From the December 2019 issue

Thoughts on a partial lunar eclipse

A lot more was going on than you’d think.
By | Published: December 11, 2019 | Last updated on May 18, 2023
This artistic composite image shows the main phases of the July 16/17, 2019, partial lunar eclipse (running right to left). Here, they are being “uplifted” by yoga students on the Makgadikgadi Pans in Botswana, Africa. 

All photos: Stephen James O’Meara
On the night of July 16/17, 2019, I watched — for the first time in decades — a partial lunar eclipse through an 8-inch telescope. Usually, I have monitored the visual phenomenon with either my naked eyes or binoculars. But the change cast some new light onto my impressions of Earth’s shadow.
Three high-contrast images show the subtle effects of the penumbra. South is up.

Penumbral differences

I was particularly surprised by how difficult it was to perceive Earth’s penumbra (its lighter outer shadow) during the early stages of this 65-percent partial eclipse. The brilliance of the Full Moon is formidable through an 8-inch telescope without a filter. And although I knew some penumbral phases of partial eclipses go unseen, the shadow’s smoky yellow presence made itself obvious only about 25 minutes prior to the appearance of Earth’s umbra (its darker inner shadow), or about 70 percent into the penumbral phase.

While this is within the norm, I found the situation during the shadow’s egress different. Namely, I found it much easier to follow the penumbra’s departure almost to the Moon’s edge. My guess is that it is easier to follow something dark becoming lighter (because your eye and brain can gradually accustom to the brightening shadow) than something overpoweringly bright becoming partially dimmed.

The blue leading edge of Earth’s shadow is rimmed by a smoky yellow deep penumbral shadow.
However, I also noticed something different in my observing behavior: During penumbral ingress, I focused my attention only on the section of the Moon that was to receive the shadow — just as one would while awaiting the first nibble out of a solar eclipse. During egress, however, my eye did not stop comparing the shadowed region with the opposing bright lunar limb — so I was continually evaluating the shifting relative brightness of the two regions. Image 2 shows how the penumbral shading was apparent in images through my 3-inch refractor 50 percent into the penumbral phase, and other images show it earlier still.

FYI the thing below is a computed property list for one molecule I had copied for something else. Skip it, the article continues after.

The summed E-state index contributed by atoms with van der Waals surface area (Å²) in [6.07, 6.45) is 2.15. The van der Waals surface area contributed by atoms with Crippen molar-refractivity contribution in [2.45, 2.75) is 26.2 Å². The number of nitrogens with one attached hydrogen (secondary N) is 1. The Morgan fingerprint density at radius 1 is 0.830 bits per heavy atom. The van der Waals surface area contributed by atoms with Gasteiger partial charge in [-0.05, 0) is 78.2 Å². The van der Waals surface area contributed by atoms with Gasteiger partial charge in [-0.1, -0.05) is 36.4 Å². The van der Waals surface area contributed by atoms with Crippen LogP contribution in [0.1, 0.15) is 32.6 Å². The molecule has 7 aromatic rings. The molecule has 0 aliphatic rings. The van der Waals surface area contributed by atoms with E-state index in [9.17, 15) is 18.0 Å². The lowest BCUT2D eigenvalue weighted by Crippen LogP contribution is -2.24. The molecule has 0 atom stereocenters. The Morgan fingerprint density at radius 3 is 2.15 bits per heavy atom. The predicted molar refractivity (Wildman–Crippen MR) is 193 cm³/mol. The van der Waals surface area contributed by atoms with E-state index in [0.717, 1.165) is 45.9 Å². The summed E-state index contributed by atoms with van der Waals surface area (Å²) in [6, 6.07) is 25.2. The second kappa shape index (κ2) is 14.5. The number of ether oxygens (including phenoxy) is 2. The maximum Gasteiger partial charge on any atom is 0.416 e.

Umbral irregularities

For the first five minutes after Earth’s umbral shadow slipped onto the lunar disk, it appeared as a small semicircular dark path surrounded by a dark gray aureole. Five minutes later, the central dark patch and aureole reversed intensities, with the core appearing brighter than its surrounding ring. Another five minutes into the event, and the entire umbral shadow was a uniform dark gray surrounded by an equally uniform collar of lighter gray. The reverse-Life Saver effect was a mystery, though I believe it to be a contrast effect between the bright highlands and the dark maria as the shadow moved over the region.

As the eclipse progressed, the edge of Earth’s umbral shadow appeared irregular as it covered the maria — to the unaided eye and through binoculars.
What was most apparent as the eclipse deepened was that the leading edge of the umbra appeared bluer than the deeper reddish umbral section. This is typical of an eclipse where the Danjon value (a scale that evaluates the color of total lunar eclipses) equals 4, which occurs when Earth’s atmosphere is clear of contaminants (such as volcanic aerosols). The blue collar, as shown in Image 3, is caused by light passing through the clear upper stratosphere and penetrating the ozone layer, which absorbs red light, thus making that section of the shadow appear bluer. Close inspection also revealed the deepest penumbral shadow causing a yellow band to appear beyond the blue one.

There was also something else at play, which made it difficult to judge the overall intensity of the shadow’s color. In Image 3, note how the southern highlands (at the top) appear so much brighter than the remainder of the disk in shadow. This is not due to irregularities in Earth’s atmosphere, but rather due to albedo effect. Lunar highlands reflect twice as much light as the darker maria, which dominate the shadowed region.

Two exposures of the same length show albedo differences in Earth’s shadow. The darker maria in the exposure dominate the view in the deep shadow during ingress (left). Highly reflective highland material dominates the deep shadow during egress (right).

This same phenomenon caused the first half of the umbral eclipse to appear darker than the second half. As Image 4 shows, the reason for the intensity difference is largely due to the greater amount of highland material appearing in the deeper (redder) part of the shadow during the second half of the eclipse. 

One other aspect of the eclipse surprised me. To my naked eyes and through binoculars, the edge of the Moon’s shadow appeared irregular (a contrast illusion created as the shadow covers the irregular boundaries of the maria), as you can see in Image 5 taken through a 3-inch telescope at prime focus. Through the 8-inch, however, the shadow’s edge remained smooth throughout the eclipse, as it should.

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